When I first bought the Smashing Pumpkins’ Siamese Dream in 1993 it pretty much blew my mind. Up until that point, I listened primarily to a lot of classic rock, with Led Zeppelin, at the time, being the pinnacle of my rock ‘n’ roll experience. Until then, my only knowledge of anything outside the realm of classic rock was Sonic Youth, and unlike most kids who started off with Daydream Nation my first exposure was their Ciccone Youth album of Madonna covers, so I wasn’t quite sure of what to make of them. For me, Siamese Dream was the entry into the world of “alternative rock”. Oh sure, two years earlier Nirvana made flannel acceptable with Nevermind but it was the Smashing Pumpkins who connected with my morose teenage self.
It’s interesting to see what has become of “alternative rock” over a decade later. Instead of bands coming up from the underground, speaking unique truths that resonate across the mainstream of America’s youths, “alternative rock” has unsurprisingly been co-opted by the record labels and marketed to every mouth-breathing jock from coast to coast. What was once a truly original voice in American music has become a faceless blend of goatee-fronted bands, whose gutteral Kurt Cobain-lite impersonations have created a whole spate of acts I like to uniformly call “Theory of a Nickelback”. While the cynical may say that it’s inevitable that alternative rock would be swallowed by the corporate machine, I argue that despite the bland face of the genre now, there has always been room for more authentic, inventive and complex guitar-driven rock.
For anyone who might doubt the veracity of my claim, may I offer The Life and Times. Formed out of the ashes of the constantly rotating cast of players of Shiner, Suburban Hymns is the kind of album that would’ve propelled these guys to superstardom in the early ’90s, but that still surprisingly packs a potent punch. From the opening epic guitar riff of “My Last Hostage”, guitarist and vocalist Allen Epley sets the bar high and consistently reaches it through the next 10 tracks. This is alternative rock the way it’s supposed to sound. There are no weird time signatures, “angular” guitar lines (or angular haircuts, thank God) or fashionably self-referencing lyrics. Nope, this is good old-fashioned alternative rock that deliver big killer riffs, loud drums and dare I say it actual singing of poetic lyrics. But unlike the knuckleheaded brand of FM rock that plagues the airwaves now, the Life and Times twist the mix, with Moogs, synths and an acute sense of atmosphere creating a unique soundworld that is a wonder to explore.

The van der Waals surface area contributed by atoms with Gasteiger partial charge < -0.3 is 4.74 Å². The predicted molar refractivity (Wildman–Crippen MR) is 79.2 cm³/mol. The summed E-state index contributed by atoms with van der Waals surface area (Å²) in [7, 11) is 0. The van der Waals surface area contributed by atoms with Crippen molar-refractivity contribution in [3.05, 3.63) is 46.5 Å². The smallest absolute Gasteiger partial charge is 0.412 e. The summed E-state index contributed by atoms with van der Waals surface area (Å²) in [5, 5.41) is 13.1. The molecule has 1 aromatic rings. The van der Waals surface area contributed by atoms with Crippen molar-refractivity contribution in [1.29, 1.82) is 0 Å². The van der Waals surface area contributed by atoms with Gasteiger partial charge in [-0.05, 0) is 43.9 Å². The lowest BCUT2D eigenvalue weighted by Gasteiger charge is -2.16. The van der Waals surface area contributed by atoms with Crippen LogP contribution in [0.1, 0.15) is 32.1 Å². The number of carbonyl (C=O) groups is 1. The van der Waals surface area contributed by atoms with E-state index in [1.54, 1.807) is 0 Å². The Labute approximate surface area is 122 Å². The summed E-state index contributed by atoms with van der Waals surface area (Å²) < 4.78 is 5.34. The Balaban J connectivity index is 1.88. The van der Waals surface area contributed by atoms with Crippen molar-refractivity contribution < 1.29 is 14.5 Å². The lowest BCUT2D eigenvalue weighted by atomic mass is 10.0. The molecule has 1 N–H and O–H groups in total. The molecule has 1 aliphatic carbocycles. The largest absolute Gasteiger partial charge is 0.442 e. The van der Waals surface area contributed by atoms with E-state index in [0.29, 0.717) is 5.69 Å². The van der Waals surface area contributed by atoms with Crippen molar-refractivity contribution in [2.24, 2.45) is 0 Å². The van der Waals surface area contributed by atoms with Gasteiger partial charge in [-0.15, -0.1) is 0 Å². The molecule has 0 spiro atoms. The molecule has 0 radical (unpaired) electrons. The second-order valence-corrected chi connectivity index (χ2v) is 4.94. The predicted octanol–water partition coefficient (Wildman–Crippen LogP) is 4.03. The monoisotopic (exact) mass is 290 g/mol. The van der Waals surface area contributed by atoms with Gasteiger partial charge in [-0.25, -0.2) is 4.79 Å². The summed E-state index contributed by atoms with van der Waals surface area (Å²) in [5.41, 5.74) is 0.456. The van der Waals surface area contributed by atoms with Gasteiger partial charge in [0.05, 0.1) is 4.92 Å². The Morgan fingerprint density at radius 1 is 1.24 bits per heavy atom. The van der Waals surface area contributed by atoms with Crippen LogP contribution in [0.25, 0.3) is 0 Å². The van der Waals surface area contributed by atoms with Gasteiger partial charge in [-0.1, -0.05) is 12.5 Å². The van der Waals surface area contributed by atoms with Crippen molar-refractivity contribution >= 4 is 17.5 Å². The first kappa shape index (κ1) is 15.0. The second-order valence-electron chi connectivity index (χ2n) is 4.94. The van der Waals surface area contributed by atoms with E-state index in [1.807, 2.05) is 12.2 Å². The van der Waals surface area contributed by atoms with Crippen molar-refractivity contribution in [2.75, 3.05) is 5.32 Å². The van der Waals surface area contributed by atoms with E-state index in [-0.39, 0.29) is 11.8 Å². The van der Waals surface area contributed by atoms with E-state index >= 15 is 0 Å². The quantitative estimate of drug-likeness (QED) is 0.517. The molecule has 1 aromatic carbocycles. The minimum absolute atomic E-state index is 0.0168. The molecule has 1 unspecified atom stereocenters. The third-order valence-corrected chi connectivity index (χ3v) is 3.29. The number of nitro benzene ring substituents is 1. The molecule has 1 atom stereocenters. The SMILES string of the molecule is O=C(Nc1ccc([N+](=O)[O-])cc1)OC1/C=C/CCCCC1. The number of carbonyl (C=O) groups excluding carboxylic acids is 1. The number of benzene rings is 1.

I’ve never been a big fan of J. Robbins production, finding his professional sound to often strip away the grittier elements of a band’s sound. But together with Paul Malinowski, this approach works perfectly with the Life and Times. There is nothing about the disc that is small. The drums are appropriately gigantic, thundering through these tracks with the guitars providing an enormous sonic canvas. This isn’t a band that needs a bit of dirt around the edges for texture, as they provide more than enough with these wonderfully structured and fleshed out songs.
Suburban Hymns makes the case for unabashed riff rock that can contain both musical and emotional depth. If there’s a teenage kid you know who could use something a little more nourishing than anything Default or Staind might offer, do them favor and pick this up. And for anyone else who needs an antidote to an indie rock scene that at times seems to think that rocking out big, loud and hard isn’t possible anymore, the Life and Times make for a compelling listen.